ness the Duke of Orleans, who is at present in Lago, UNITED STATES.
is anout to make an excursion through the North of Enga We have American papers to the lst instant; they le land. cord one of the most desolating tires ever known in New Joseph Napoleon Bonaparte and his brother Lucian, York. The fire commenced about 11 o'clock at night, in faller-iu.law lu ile lile member lor Tipperary, sat under
the gallery of the House of Commons one evening lately and delightful in England as io Scotland. From Kent during the debate. They were accompanied by Lord they write that, during the last ten days, the bines have Dudley Stuart, M.P., who is likewise married to a daugh- almost literally been running up the poles. Several bines ter of Lucien.
in the neighbourhood of Maidstone have grown no less MODEST PROPOSAL.—Sir R. Heron, on Thursday, gave than ten feet in as many days; a quickness of growth we notice, that, June 13, he should apply for leave to bring in believe almost unprecedented, and only to be accounted a bill.“ to prevent the necessity of a member holding an
for by the very sudden advance of summer weather. office under the crown vacating his seat in Parliament upon THE ARMY.The Regiments of the line are immedian erchange of office;" alias to supersede the necessity ofately to stop recruiting, until their strength is fifty below appealing to the constituency as to the propriety of the their present establishment, by which means a reduction of member's conduct, in the event of his taking higher or eight thousand men will be indirectly effected in a few other office. Such an act would have been very useful to months. Sir J. C. Hobhouse. Standard.
On Thursday the first division of the reserve companies FACTORY CHILDREN.-A crowd of children employed of the 720 regiment, left Aberdeen for Perth They are in the Leuds factories, said to exceed three thousand in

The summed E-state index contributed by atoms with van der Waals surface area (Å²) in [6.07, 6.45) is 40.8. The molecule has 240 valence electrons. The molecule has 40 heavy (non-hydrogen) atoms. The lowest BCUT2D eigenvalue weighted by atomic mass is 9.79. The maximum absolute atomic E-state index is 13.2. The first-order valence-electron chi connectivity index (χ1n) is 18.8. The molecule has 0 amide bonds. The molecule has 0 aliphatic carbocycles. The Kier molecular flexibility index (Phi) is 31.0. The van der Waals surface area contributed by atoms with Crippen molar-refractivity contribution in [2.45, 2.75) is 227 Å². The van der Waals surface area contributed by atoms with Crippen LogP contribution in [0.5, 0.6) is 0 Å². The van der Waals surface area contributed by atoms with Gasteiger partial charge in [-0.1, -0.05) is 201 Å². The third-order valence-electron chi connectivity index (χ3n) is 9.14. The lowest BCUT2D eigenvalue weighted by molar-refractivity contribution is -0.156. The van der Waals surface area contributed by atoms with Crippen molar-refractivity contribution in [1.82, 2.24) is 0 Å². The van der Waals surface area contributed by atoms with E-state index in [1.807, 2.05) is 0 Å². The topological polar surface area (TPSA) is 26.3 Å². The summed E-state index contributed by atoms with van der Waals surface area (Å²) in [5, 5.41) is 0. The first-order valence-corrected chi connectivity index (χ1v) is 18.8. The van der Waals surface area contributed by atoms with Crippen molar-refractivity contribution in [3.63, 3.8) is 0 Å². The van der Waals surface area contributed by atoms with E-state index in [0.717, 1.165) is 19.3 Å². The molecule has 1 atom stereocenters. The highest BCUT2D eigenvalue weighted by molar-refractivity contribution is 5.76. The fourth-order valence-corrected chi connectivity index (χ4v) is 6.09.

to be succeeded by the reserve of the 93d, presently quarterpumber, assembled before Scarborough's Hotel in Leeds, ed in Fort George. on Thursday week, to present a protest to the Factory
The last division of the 424 marched from Berwick on Commissioners against their proceedings. The protest Tuesday, and have been succeeded by the reserve companies concluded in these words;_" Better would it have been of the 25th, the first division of which arrived there on had a millstone been tied about your necks and ye cast Monday, and the remainder on Friday, into the depths of the sea, rather than have been appointed to dishonour God, and wound ibe objects of his care by
GREAT MEETING AT BIRMINGHAM-Monday was offending one of these little ones." More than 15,000 the day fixed for the meeting at Birminghain to address the persons were present as spectators, and the crowd was su
King to remove his present Ministers, and for the other obgreat that many fainted.
jects stated in Mr. Attwood's letter. AN EXTRAORDINARY TRIO... The votes at the West. At a quarter to twelve o'clock, the Halesowan and Dud. minster election seem to have been given in a very curious ley Unions, preceded by Mr. Thomas Attwool, jun., and manner. The Tory steward of Lord Exeter canvassed
two other gentlemen, dressed in silk scarfs, and accompanied for Colonel Evans, and got him many votes.
Sir John by a numerous band of music, and a very gay collection of Hobhouse was also supported by gentlemen who perhaps Aags and banners of every colour, came on the ground, and never agreed together on any political question in their
were received with loud cheers. lives, and, amongst other votes, received those of Mr. Next followed a banner with the words “ Repeal of the Ewart, Lord Saudon, and General Gascoyne!
Legislative Union :" on the next was, “ Hereditary bondsThe Assessed Taxes.—Many meetings have been men, know ye not, who would be free, themselves must held in London to get rid of the Assessed Taxes, or even
strike the blow ?" on another was, “ Happy homes sal algoing the length to organize a passive resistance to the
tars free ;" on another were, “ Cheap religion, cheap gopayment of them. The Whigs seem infatuated by their vernment, cheap bread.” impolitic adherence to this obnoxious impost.
Immediately following the bands and banners came an